With its unbeatable ability to knock down wind, durable 430 Denier nylon exterior and unmatched venting system, the Valdez Parka and Powerhawk Bib Pant that I wore last season wasn’t ideal for every single condition I encountered, but it was perfect for the majority of my riding days.
The gear set was a shell that didn’t include a shred of insulation – nothing, nada, zip. I knew what I was getting into, though – as a guy who always wears a heat-trapping TekVest under my jacket as well as a good midlayer, I typically go for lighter weight jackets. Sometimes that works out well; other times not as much.
The Valdez Parka, though, was definitely the most windproof jacket I’ve ever worn. When all vents were shut, it didn’t let in an iota of air, allowing me to ride very comfortably in temperatures down to 10 degrees below zero. It was only when temperatures fell further below zero that I occasionally wished I had other outerwear.
When temperatures went the other way, the Valdez had premium levels of venting, with 5-inch zippered vents in each forearm, 7-inch vents at each bicep, 6-inch vents that double as pockets in the upper chest and two 7-inch exhaust vents in the upper back – this jacket moved so much air it could make a turbocharger blush! In fact, I occasionally wore this jacket on motorcycle rides in the summer because of its premium venting. In that application, I didn’t care that the vents were backed by material that let air but not snow through to my body; in winter applications when riding in powder, that vent-backing material came in handy often.
Another handy feature was the pass-through zippered holes in the lower back that are specifically designed to allow a rider to pass backpack straps through the jacket and buckle them in front, under the jacket. It’s a smart design and very handy for backpack-wearing riders like me.
The size XL jacket was cut a bit slim, which I liked, though I was surprised that the articulated arms still pinched material on the inside of my elbow – a problem I’ve experienced on other Klim jackets but not as much from other brands. It probably has something to do with the density of the material being used, and it’s a trade out I’ll gladly take.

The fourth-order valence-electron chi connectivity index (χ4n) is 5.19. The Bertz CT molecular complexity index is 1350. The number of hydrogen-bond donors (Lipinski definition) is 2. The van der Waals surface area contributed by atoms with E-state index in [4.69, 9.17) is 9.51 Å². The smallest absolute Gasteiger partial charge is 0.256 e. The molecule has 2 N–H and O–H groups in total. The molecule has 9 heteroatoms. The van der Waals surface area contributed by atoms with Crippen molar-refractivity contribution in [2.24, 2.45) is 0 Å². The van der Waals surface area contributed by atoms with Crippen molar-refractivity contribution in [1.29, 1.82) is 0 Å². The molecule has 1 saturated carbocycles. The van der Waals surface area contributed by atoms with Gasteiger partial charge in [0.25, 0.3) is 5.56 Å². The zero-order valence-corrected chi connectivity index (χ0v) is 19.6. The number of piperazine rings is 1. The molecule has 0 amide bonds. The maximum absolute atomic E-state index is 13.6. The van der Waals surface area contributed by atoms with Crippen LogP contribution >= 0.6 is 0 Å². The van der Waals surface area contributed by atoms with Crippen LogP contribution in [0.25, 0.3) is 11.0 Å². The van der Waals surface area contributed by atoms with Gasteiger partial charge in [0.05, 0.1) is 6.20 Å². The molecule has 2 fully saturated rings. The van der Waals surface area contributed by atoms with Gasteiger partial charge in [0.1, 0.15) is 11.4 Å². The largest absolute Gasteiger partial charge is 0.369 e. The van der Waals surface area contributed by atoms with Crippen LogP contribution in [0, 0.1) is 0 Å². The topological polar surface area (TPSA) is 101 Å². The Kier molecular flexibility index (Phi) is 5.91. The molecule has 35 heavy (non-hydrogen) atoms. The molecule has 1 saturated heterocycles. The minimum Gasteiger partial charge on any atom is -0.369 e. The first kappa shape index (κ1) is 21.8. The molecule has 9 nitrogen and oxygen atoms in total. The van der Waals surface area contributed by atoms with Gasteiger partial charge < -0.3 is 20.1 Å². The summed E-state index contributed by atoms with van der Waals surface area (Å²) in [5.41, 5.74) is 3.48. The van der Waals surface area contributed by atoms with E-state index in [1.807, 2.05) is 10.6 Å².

Like the jacket, the Powerhawk Bib Pants benefit from a three-layer Gore-Tex material treatment that makes each piece waterproof and breathable. The pants fit my frame well out of the bag when they arrived – cinching them tighter using the Velcro-style hook-and-loop fastener straps at the waist made the t perfect.
Zippered vents run down both legs from the upper thigh down to the ankles for maximum lower-body venting, except without the snow-blocker material behind the vents, meaning venting legs when powder riding was not an option.
Overall it was surprising how warm I stayed all winter in the vast majority of conditions with this shell setup that looked good, fit great and only on rare occasion left me wanting for a jacket with insulation.
Editor’s Note: Every issue of Snow Goer magazine includes in-depth sled reports and comparisons, aftermarket gear and accessories reviews, riding destination articles, do-it-yourself repair information, snowmobile technology and more! This story is from the November 2021 issue’s Cold Tested department. Subscribe to Snow Goer now to receive issues delivered to your door or your computer for a low cost.